Shawn Whatley is past-president of the Ontario Medical Association. He has worked in emergency medicine, as a coroner, in a vein clinic, and as a surgical assistant. He also held a leadership role at a large suburban hospital. He now practises family medicine in rural Ontario. Visit his blog at shawnwhatley.com.in rural Ontario. Visit his blog at shawnwhatley.com.
Hospitals lose money for seeing more patients; doctors earn more for seeing more patients
Unlimited sick days for some nurses
March madness: hospitals spend like crazy before year-end or lose funding for next year
Pharmacists paid more for same service than MDs (e.g. flu shot)
Black market in radiology and lab licenses
NPs and midwives earn more per patient than MDs
Labs have fixed budgets: more tests means less profit per test
Single payer healthcare also raises other, more challenging problems:
Those who know cannot speak. The system suppresses dissent. People cannot speak up, because they have nowhere else to work. Professionals working in hospitals or academia must stay quiet. Single-payer systems give tremendous power to administrators who run the monopoly. It enriches and expands government. Price controls appear to limit costs, but profits are found in other ways. For example, price controls force doctors to shorten visits, unbundle care, up-code, or stop providing a service. Centrally planned single-payer systems function on Hayek’s Fatal Conceit, the assumption that planning is possible:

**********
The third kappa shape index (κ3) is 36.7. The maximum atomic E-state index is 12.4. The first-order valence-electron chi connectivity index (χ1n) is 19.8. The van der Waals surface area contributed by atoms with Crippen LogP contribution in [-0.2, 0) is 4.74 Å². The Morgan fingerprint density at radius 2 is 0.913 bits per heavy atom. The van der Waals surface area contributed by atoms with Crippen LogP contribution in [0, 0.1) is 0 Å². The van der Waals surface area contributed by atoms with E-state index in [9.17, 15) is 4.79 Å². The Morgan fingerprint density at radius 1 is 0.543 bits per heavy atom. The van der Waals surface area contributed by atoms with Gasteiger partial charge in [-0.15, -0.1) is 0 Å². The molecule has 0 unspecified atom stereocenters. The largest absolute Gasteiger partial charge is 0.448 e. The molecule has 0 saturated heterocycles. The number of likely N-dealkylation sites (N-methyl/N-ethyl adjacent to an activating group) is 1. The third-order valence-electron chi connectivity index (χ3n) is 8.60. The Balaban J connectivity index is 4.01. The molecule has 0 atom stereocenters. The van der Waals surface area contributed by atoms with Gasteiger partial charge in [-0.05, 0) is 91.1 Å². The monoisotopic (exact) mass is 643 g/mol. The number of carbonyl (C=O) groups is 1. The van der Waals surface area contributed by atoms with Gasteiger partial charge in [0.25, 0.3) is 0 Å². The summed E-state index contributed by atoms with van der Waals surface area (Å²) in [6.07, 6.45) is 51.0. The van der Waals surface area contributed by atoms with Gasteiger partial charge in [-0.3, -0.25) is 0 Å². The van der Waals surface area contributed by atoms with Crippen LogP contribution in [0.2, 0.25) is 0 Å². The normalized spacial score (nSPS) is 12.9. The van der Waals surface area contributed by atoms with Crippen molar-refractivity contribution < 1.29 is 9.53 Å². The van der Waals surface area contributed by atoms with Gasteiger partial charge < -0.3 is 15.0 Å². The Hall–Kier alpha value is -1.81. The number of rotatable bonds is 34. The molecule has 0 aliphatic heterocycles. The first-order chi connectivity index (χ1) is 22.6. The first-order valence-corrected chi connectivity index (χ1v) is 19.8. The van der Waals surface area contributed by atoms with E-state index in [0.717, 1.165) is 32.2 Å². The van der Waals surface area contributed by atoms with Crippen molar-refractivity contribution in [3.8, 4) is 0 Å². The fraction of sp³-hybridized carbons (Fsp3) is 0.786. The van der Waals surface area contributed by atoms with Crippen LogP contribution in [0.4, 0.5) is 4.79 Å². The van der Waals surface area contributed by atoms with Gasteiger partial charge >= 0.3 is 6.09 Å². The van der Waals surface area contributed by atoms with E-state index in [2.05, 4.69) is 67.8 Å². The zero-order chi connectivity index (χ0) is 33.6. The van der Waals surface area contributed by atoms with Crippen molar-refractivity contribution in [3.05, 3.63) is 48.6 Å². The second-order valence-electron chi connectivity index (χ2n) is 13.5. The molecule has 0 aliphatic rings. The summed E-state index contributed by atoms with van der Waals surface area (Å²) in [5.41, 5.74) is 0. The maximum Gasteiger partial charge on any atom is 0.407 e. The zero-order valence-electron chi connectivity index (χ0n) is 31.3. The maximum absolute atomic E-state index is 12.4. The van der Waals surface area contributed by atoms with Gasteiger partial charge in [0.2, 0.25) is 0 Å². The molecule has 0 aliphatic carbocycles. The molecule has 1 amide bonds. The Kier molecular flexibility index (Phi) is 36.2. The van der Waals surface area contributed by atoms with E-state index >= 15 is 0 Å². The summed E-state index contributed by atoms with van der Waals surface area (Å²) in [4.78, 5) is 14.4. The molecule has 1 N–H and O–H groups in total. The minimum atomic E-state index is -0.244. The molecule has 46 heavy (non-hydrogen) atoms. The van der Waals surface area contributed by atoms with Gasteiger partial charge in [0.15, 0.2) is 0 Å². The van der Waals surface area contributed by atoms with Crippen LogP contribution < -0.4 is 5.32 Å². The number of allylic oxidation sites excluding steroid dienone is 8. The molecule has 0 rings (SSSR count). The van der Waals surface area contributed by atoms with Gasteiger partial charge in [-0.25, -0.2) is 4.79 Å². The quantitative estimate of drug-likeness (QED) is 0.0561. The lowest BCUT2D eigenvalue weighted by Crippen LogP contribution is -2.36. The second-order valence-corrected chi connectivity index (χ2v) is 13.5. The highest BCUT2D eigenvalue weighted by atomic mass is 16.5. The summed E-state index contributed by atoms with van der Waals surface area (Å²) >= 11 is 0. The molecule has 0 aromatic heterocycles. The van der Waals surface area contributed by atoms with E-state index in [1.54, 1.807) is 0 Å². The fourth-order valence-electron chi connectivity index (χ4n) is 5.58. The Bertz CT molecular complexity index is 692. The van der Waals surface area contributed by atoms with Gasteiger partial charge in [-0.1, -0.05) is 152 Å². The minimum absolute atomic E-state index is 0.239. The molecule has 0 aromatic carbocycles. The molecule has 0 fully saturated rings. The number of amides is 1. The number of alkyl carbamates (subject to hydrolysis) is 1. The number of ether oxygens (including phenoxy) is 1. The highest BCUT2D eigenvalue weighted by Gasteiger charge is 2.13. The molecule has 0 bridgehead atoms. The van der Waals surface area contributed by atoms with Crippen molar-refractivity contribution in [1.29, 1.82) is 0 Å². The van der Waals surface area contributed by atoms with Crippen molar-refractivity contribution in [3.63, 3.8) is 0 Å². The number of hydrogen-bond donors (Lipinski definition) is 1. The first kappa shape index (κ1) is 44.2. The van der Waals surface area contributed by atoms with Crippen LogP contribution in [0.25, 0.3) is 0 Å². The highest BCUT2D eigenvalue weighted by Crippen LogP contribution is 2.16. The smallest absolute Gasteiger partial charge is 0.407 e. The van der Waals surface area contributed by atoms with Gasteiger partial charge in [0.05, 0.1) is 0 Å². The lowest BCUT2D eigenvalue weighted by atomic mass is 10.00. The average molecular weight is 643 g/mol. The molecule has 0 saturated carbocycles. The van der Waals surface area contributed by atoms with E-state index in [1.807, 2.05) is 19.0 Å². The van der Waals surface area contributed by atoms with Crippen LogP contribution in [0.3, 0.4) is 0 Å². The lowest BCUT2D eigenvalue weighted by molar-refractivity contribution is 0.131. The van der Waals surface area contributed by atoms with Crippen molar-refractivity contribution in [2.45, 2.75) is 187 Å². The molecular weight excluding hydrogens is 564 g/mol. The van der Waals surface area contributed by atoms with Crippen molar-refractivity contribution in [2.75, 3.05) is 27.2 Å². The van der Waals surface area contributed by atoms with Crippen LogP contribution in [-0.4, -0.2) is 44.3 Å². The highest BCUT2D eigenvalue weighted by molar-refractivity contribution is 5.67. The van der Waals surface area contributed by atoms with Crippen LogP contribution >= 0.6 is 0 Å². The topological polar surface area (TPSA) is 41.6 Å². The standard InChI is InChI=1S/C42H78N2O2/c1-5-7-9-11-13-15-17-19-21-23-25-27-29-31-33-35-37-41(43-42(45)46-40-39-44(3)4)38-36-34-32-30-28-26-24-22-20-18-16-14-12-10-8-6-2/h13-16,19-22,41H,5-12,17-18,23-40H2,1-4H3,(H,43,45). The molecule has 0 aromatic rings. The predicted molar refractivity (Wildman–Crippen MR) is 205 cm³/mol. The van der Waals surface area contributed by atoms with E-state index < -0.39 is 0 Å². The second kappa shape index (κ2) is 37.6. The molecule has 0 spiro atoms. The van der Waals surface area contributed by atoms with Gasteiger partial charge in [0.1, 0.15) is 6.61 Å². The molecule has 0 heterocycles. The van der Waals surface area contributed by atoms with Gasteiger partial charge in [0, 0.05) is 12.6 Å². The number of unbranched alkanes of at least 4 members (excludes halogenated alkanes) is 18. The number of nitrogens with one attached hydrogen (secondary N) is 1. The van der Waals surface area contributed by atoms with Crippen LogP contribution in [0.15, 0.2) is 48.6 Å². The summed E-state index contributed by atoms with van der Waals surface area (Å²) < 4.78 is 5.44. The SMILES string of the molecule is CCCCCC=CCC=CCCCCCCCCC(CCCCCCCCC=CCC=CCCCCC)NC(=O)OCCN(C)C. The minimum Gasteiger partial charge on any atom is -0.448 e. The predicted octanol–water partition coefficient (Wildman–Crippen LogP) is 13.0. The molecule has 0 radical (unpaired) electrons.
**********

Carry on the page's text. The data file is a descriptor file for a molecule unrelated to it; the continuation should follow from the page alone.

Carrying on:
The curious task of economics is to demonstrate to men how little they really know about what they imagine they can design.
Local knowledge is impossible to capture or to use in managing the system. Single-payer systems incentivize collusion with government to exclude competition. It creates a psychological change in Canadians. Whereas choice empowers patients, single-payer fosters dependency on the system. It creates increased demand for fixed price services but decreased availability of those services. Single-payer assumes that bigger is always better. But bigger often becomes too big to manage. A CEO of A.T.&T. once said, “A.T.&T. is so big that, if you gave it a kick in the behind today, it would be two years before the head said ‘ouch.’”
Dr. Goodman’s article is a fantastic foray into the dark history organized medicine, culminating with a brutally honest assessment of the cartel that resulted. He gives a great preview of the good stuff in Greg Scandlen’s new book, Myth Busters: Why Health Reform Always Goes Awry, summarizing the oft-repeated myths we hear about healthcare economics thrown around like dogma.